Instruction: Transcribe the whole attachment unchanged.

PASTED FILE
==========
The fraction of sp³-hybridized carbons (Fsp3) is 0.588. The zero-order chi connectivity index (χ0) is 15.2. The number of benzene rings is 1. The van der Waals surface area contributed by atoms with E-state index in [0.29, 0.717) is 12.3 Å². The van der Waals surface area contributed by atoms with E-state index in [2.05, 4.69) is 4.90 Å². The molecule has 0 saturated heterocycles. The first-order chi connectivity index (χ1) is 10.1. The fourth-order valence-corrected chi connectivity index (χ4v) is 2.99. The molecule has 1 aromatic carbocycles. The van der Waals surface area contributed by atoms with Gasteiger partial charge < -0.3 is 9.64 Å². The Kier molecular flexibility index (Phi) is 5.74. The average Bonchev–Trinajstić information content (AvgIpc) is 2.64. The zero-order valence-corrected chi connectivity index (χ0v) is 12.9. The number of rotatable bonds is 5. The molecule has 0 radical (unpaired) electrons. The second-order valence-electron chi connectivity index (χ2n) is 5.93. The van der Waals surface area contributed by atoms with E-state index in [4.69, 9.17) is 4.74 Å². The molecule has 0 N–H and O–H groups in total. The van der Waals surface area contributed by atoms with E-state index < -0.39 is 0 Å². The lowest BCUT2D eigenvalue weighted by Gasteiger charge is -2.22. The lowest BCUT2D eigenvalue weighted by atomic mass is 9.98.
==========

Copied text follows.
The fraction of sp³-hybridized carbons (Fsp3) is 0.588. The zero-order chi connectivity index (χ0) is 15.2. The number of benzene rings is 1. The van der Waals surface area contributed by atoms with E-state index in [0.29, 0.717) is 12.3 Å². The van der Waals surface area contributed by atoms with E-state index in [2.05, 4.69) is 4.90 Å². The molecule has 0 saturated heterocycles. The first-order chi connectivity index (χ1) is 10.1. The fourth-order valence-corrected chi connectivity index (χ4v) is 2.99. The molecule has 1 aromatic carbocycles. The van der Waals surface area contributed by atoms with Gasteiger partial charge < -0.3 is 9.64 Å². The Kier molecular flexibility index (Phi) is 5.74. The average Bonchev–Trinajstić information content (AvgIpc) is 2.64. The zero-order valence-corrected chi connectivity index (χ0v) is 12.9. The number of rotatable bonds is 5. The molecule has 0 radical (unpaired) electrons. The second-order valence-electron chi connectivity index (χ2n) is 5.93. The van der Waals surface area contributed by atoms with E-state index in [4.69, 9.17) is 4.74 Å². The molecule has 0 N–H and O–H groups in total. The van der Waals surface area contributed by atoms with E-state index < -0.39 is 0 Å². The lowest BCUT2D eigenvalue weighted by Gasteiger charge is -2.22. The lowest BCUT2D eigenvalue weighted by atomic mass is 9.98.